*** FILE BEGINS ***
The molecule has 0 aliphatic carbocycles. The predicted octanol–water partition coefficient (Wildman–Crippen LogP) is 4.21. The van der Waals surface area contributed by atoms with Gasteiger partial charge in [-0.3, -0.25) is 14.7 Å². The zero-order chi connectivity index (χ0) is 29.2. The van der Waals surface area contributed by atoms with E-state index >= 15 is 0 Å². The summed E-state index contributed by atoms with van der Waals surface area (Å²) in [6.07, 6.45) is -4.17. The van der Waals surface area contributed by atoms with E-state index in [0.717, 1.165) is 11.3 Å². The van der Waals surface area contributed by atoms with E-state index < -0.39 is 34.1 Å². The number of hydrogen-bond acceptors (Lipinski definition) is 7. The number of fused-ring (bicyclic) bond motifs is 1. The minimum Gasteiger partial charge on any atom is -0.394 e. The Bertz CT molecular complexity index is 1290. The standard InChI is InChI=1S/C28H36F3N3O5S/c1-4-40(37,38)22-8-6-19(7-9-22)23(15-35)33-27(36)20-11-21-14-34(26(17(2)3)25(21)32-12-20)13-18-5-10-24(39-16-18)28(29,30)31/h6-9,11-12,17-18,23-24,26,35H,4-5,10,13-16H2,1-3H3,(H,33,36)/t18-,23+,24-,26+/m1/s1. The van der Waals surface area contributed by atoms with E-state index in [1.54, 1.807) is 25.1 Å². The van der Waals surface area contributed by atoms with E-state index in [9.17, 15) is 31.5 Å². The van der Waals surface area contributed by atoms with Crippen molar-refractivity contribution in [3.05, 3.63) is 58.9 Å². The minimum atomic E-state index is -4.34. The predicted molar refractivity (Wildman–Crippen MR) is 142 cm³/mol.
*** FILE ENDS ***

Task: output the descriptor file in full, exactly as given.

The molecule has 0 aliphatic carbocycles. The predicted octanol–water partition coefficient (Wildman–Crippen LogP) is 4.21. The van der Waals surface area contributed by atoms with Gasteiger partial charge in [-0.3, -0.25) is 14.7 Å². The zero-order chi connectivity index (χ0) is 29.2. The van der Waals surface area contributed by atoms with E-state index >= 15 is 0 Å². The summed E-state index contributed by atoms with van der Waals surface area (Å²) in [6.07, 6.45) is -4.17. The van der Waals surface area contributed by atoms with E-state index in [0.717, 1.165) is 11.3 Å². The van der Waals surface area contributed by atoms with E-state index < -0.39 is 34.1 Å². The number of hydrogen-bond acceptors (Lipinski definition) is 7. The number of fused-ring (bicyclic) bond motifs is 1. The minimum Gasteiger partial charge on any atom is -0.394 e. The Bertz CT molecular complexity index is 1290. The standard InChI is InChI=1S/C28H36F3N3O5S/c1-4-40(37,38)22-8-6-19(7-9-22)23(15-35)33-27(36)20-11-21-14-34(26(17(2)3)25(21)32-12-20)13-18-5-10-24(39-16-18)28(29,30)31/h6-9,11-12,17-18,23-24,26,35H,4-5,10,13-16H2,1-3H3,(H,33,36)/t18-,23+,24-,26+/m1/s1. The van der Waals surface area contributed by atoms with E-state index in [1.54, 1.807) is 25.1 Å². The van der Waals surface area contributed by atoms with E-state index in [9.17, 15) is 31.5 Å². The van der Waals surface area contributed by atoms with Crippen molar-refractivity contribution in [3.05, 3.63) is 58.9 Å². The minimum atomic E-state index is -4.34. The predicted molar refractivity (Wildman–Crippen MR) is 142 cm³/mol.